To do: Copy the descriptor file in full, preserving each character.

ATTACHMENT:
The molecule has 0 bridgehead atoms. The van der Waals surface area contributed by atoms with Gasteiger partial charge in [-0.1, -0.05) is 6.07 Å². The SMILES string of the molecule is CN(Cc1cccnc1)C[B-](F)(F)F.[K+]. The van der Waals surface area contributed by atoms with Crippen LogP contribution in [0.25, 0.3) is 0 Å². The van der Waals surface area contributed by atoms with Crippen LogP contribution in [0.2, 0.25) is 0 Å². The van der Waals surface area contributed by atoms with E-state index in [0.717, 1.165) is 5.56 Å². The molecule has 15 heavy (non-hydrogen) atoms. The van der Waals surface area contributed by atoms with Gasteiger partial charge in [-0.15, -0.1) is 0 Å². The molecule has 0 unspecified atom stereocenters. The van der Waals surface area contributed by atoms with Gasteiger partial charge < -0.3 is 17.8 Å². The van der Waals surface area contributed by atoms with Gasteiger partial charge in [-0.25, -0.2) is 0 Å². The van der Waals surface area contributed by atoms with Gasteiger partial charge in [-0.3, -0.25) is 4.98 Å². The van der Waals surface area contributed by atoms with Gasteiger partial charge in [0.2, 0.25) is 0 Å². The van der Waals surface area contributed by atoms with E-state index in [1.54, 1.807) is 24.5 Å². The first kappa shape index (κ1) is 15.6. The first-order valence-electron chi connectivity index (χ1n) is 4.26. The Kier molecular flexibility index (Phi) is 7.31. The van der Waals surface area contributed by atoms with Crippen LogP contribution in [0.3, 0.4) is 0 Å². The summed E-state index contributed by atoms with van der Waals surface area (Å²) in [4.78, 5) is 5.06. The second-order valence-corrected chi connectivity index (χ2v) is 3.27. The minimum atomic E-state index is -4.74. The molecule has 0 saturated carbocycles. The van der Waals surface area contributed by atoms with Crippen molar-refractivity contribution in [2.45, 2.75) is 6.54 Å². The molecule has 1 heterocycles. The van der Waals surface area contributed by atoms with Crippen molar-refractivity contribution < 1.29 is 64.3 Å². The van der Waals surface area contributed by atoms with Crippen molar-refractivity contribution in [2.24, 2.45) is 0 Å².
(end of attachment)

The molecule has 0 bridgehead atoms. The van der Waals surface area contributed by atoms with Gasteiger partial charge in [-0.1, -0.05) is 6.07 Å². The SMILES string of the molecule is CN(Cc1cccnc1)C[B-](F)(F)F.[K+]. The van der Waals surface area contributed by atoms with Crippen LogP contribution in [0.25, 0.3) is 0 Å². The van der Waals surface area contributed by atoms with Crippen LogP contribution in [0.2, 0.25) is 0 Å². The van der Waals surface area contributed by atoms with E-state index in [0.717, 1.165) is 5.56 Å². The molecule has 15 heavy (non-hydrogen) atoms. The van der Waals surface area contributed by atoms with Gasteiger partial charge in [-0.15, -0.1) is 0 Å². The molecule has 0 unspecified atom stereocenters. The van der Waals surface area contributed by atoms with Gasteiger partial charge < -0.3 is 17.8 Å². The van der Waals surface area contributed by atoms with Gasteiger partial charge in [-0.25, -0.2) is 0 Å². The van der Waals surface area contributed by atoms with Gasteiger partial charge in [-0.3, -0.25) is 4.98 Å². The van der Waals surface area contributed by atoms with Gasteiger partial charge in [0.2, 0.25) is 0 Å². The van der Waals surface area contributed by atoms with E-state index in [1.54, 1.807) is 24.5 Å². The first kappa shape index (κ1) is 15.6. The first-order valence-electron chi connectivity index (χ1n) is 4.26. The Kier molecular flexibility index (Phi) is 7.31. The van der Waals surface area contributed by atoms with Crippen LogP contribution in [0.3, 0.4) is 0 Å². The summed E-state index contributed by atoms with van der Waals surface area (Å²) in [4.78, 5) is 5.06. The second-order valence-corrected chi connectivity index (χ2v) is 3.27. The minimum atomic E-state index is -4.74. The molecule has 0 saturated carbocycles. The van der Waals surface area contributed by atoms with Crippen molar-refractivity contribution in [2.45, 2.75) is 6.54 Å². The molecule has 1 heterocycles. The van der Waals surface area contributed by atoms with Crippen molar-refractivity contribution < 1.29 is 64.3 Å². The van der Waals surface area contributed by atoms with Crippen molar-refractivity contribution in [2.24, 2.45) is 0 Å².